President Joe Biden spoke by phone Monday with Israeli Prime Minister Benjamin Netanyahu, their first known interaction in more than a month as a rift deepens between the two men over the war in Gaza.

During the call, the White House said the leaders discussed two key areas where tension has emerged in the relationship, including the necessity of getting more humanitarian aid into Gaza and the pending Israeli operation in Rafah, where more than a million Palestinian civilians are sheltering.

Monday’s phone call came days after one of Biden’s top allies in Washington, Senate Majority Leader Chuck Schumer, called for new Israeli elections that would result in Netanyahu’s ouster.

Biden called the speech “good” and said it reflected the concerns of many Americans, though did not explicitly endorse nor condemn the call for new elections in Israel.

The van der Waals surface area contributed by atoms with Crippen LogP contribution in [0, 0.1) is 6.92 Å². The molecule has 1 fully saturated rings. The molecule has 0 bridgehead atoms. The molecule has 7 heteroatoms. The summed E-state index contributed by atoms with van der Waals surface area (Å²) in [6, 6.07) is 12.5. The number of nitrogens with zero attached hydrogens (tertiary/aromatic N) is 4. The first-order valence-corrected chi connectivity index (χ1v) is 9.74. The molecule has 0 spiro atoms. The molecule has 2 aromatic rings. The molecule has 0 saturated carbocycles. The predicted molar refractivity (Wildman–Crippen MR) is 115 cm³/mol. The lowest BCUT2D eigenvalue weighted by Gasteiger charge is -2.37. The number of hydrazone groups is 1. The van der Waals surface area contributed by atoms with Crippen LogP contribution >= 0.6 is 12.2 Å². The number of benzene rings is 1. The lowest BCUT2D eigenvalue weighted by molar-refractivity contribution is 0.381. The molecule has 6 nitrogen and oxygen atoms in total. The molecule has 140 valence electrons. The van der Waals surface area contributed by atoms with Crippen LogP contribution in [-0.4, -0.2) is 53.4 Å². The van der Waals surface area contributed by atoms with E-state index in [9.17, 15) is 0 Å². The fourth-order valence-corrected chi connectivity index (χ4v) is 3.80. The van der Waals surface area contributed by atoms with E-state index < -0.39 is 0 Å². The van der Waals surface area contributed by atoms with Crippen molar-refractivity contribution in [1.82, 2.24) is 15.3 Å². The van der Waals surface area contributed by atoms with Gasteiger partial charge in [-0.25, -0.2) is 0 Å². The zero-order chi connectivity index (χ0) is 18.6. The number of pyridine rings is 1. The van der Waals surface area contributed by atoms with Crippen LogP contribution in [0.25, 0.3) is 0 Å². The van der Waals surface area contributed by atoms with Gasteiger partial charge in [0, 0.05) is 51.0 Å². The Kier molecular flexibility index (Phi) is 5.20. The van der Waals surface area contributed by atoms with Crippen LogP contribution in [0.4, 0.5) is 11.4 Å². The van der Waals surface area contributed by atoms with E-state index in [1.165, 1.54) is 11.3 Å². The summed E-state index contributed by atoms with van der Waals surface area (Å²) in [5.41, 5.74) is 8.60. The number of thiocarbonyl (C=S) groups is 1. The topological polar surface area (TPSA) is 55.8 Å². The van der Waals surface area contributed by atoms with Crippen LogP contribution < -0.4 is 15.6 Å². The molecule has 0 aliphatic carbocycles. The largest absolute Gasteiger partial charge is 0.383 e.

Netanyahu on Sunday forcefully pushed back on Schumer’s speech during an interview with CNN’s Dana Bash.

“It’s inappropriate to go to a sister democracy and try to replace the elected leadership there. That’s something that Israel, the Israeli public does on its own, and we’re not a banana republic,” Netanyahu said on “State of the Union.”

The Biden-Netanyahu relationship has devolved over the past several months as frustration inside the White House mounts over what American officials regard as Netanyahu’s rejection of US advice on the war in Gaza.

After speaking on a daily or weekly basis at the onset of the conflict, Biden and Netanyahu now speak far less frequently. Their last phone call before Monday was on February 15 – the longest gap in calls since the October 7 terror attacks that launched the current conflict.

Tensions have emerged over allowing more humanitarian aid to enter the strip, steps to protect civilian casualties and the future of an eventual Palestinian state.

The White House has said an operation in Rafah should not move ahead without a credible plan to protect the civilians sheltering there. As of Sunday, officials said they had not seen such a plan.

Biden said in an interview last weekend that an invasion of Rafah would amount to a “red line,” though did not delineate how he would respond and said he would never cut off support for Israel entirely.


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